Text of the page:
For years, rumors of the "Marsh Girl" have haunted Barkley Cove, a quiet town on the North Carolina coast. So in late 1969, when handsome Chase Andrews is found dead, the locals immediately suspect Kya Clark, the so-called Marsh Girl. But Kya is not what they say. Sensitive and intelligent, she has survived for years alone in the marsh that she calls home, finding friends in the gulls and lessons in the sand. Then the time comes when she yearns to be touched and loved. When two young men from town become intrigued by her wild beauty, Kya opens herself to a new life--until the unthinkable happens.
Perfect for fans of Barbara Kingsolver and Karen Russell, Where the Crawdads Sing is at once an exquisite ode to the natural world, a heartbreaking coming-of-age story, and a surprising tale of possible murder. Owens reminds us that we are forever shaped by the children we once were, and that we are all subject to the beautiful and violent secrets that nature keeps.
Born in southern Georgia, author Delia Owens grew up loving nature and the wilderness. She would go as far away from her house as she could to escape population, as she rode her horse. Her mother would always tell her, "Go out yonder where the crawdads sing". Later, that phrase would be remembered. She also learned things like how to hike without stepping on rattle snakes, and to not be afraid of critters. Delia enjoyed her small town with her cherished three girlfriends.
Delia's connection to nature and her close friends had a great influence on her studies, then her writing. She loved to write at an early age, winning a writing contest in sixth grade. She had thoughts, even at that young age, that she might one day become a writer. She had many beautiful places that her nature loving family visited on vacation, so it was natural that her first book, Where the Crawdad's Sing, was set in the beautiful Carolina coastal marsh.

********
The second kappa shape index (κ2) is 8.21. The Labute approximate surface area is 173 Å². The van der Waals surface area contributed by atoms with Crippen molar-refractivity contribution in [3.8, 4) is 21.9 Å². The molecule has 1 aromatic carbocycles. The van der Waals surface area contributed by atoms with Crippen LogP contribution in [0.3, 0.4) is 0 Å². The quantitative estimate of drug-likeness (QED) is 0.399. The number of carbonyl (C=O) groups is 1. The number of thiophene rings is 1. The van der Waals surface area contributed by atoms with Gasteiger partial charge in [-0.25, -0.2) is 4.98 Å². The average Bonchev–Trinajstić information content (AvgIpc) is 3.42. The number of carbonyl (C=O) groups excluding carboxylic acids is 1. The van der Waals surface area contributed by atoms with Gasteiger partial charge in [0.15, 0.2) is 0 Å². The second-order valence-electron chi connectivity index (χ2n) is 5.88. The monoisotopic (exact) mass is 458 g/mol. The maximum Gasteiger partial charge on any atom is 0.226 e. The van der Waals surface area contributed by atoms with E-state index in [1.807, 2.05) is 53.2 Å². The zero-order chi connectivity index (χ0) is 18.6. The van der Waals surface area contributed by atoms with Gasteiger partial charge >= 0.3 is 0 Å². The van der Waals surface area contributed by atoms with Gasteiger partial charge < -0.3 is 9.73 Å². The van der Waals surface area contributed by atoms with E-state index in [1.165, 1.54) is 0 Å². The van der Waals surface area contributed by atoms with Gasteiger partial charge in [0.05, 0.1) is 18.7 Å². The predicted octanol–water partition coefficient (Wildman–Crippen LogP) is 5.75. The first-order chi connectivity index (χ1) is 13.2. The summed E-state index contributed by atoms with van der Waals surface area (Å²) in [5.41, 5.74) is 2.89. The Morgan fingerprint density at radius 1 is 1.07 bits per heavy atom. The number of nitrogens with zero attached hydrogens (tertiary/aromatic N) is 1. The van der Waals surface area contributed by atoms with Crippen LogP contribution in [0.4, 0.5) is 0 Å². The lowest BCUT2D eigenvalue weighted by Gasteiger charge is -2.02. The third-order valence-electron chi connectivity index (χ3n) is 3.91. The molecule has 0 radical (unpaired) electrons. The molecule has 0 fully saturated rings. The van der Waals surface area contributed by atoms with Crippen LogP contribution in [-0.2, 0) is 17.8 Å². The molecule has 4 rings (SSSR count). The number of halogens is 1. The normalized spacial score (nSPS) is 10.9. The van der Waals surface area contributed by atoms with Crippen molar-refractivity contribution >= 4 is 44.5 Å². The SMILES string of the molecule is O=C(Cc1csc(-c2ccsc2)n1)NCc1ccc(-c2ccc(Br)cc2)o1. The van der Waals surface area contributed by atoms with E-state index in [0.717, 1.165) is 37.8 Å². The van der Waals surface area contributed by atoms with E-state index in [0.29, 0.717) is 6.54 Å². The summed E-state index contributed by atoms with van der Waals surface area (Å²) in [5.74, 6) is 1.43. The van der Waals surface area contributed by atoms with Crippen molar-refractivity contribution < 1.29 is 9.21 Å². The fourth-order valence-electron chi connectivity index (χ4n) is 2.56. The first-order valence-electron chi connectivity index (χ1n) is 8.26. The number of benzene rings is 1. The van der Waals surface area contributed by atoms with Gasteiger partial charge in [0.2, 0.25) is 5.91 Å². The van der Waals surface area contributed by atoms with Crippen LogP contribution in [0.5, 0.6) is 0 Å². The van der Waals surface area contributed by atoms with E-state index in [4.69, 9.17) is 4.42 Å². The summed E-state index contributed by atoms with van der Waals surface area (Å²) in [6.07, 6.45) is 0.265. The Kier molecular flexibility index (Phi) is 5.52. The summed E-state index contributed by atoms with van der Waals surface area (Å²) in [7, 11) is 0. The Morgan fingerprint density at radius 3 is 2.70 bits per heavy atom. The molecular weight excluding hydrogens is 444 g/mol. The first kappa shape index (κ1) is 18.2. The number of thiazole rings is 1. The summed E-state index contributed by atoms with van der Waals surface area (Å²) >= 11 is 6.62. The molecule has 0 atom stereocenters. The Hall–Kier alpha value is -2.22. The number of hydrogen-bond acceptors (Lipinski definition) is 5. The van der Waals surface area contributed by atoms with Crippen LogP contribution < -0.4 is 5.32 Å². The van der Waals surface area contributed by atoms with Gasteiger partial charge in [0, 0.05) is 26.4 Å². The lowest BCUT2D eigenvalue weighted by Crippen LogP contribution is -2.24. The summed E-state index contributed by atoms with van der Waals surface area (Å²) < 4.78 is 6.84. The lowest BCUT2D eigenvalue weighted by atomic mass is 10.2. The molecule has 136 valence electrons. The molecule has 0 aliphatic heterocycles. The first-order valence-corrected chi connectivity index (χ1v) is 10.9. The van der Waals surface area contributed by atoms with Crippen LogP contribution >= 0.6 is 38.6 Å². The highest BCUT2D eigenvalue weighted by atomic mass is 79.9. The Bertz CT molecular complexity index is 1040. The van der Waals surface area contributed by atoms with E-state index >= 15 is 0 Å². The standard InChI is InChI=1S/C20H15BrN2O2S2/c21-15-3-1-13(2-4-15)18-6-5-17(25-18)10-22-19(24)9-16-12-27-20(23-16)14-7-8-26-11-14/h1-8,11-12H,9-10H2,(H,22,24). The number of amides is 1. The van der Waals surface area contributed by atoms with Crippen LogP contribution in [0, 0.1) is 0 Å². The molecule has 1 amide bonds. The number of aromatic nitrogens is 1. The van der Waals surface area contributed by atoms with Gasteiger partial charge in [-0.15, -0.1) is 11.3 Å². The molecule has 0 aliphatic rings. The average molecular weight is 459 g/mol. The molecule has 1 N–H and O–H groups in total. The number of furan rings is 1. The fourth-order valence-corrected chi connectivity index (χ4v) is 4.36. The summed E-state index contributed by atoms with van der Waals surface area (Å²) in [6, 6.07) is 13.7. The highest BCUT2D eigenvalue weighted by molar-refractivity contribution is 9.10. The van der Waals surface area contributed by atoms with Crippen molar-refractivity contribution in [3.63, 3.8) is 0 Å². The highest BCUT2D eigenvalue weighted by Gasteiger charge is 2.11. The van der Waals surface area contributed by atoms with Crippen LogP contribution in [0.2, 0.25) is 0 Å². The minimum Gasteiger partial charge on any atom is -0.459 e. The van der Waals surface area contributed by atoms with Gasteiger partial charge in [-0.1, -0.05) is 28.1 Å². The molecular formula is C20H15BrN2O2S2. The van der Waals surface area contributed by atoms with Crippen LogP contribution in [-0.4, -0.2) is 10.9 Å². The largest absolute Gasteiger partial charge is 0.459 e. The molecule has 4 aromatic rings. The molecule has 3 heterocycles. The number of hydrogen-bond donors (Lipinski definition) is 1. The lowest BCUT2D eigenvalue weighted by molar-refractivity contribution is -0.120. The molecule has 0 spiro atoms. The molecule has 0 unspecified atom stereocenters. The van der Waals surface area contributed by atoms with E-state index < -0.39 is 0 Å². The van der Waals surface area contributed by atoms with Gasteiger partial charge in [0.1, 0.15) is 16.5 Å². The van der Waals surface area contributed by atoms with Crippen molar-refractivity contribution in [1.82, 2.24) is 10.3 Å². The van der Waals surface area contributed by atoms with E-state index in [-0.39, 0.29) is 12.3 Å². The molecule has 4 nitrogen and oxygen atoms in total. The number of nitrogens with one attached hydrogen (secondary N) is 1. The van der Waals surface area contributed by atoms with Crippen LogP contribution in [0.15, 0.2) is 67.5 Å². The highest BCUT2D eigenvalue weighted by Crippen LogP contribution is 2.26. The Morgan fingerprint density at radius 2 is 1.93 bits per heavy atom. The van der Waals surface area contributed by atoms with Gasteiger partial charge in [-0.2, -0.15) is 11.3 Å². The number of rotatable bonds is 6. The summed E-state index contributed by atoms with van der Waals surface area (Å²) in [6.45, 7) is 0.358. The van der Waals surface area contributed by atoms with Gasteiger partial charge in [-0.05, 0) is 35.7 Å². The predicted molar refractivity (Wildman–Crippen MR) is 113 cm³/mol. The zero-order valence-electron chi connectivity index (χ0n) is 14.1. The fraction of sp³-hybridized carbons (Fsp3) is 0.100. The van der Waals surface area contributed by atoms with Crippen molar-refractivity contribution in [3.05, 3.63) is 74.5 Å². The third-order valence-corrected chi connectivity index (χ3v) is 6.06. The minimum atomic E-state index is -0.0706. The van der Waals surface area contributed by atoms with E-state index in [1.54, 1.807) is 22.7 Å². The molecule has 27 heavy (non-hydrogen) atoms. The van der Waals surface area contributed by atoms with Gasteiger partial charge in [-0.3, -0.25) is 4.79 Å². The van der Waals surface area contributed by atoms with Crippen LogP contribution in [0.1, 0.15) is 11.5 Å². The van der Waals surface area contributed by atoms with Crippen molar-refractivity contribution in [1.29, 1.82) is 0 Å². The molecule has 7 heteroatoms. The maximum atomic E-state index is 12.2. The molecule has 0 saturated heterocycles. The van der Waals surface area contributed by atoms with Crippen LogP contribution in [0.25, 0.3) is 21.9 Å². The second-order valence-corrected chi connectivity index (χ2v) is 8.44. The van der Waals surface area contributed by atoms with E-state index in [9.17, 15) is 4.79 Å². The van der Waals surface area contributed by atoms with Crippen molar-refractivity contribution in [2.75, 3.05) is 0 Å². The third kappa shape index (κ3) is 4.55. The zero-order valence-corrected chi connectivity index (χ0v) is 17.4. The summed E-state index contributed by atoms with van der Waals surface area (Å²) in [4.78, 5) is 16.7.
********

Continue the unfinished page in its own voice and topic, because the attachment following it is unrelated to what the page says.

Delia graduated from University of Georgia and UC of Davis. In 1974 Delia and husband Mark Owen's headed to Central Kalahari, Africa to begin their extensive study of the female mammal tendency to stay in groups with their offspring. She soon discovered, by watching a pride of lions, that the males tend to wander, only returning for mating or meals, while the females stay in their birth groups forming close bonds for life. It reminded her of her own three friends from childhood, and their ability to remain friends for life.
Their experiences in Africa included hyenas and elephants. From their observations came Cry of the Kalahari, a novel and several articles for various wildlife journals and publications. They also won several awards for their many years of work.
Where the Crawdad's Sing was the beginning of her fascination with the female relationships. She currently lives in Idaho, where she can ride her horse and ski in the serenity of back country. She says not a day goes by that she does not think of the lions, hyenas, and elephants of which she became so fond. She plans to continue writing fiction, but incorporating how our evolutionary past has an influence on today's behavior in a world less wild.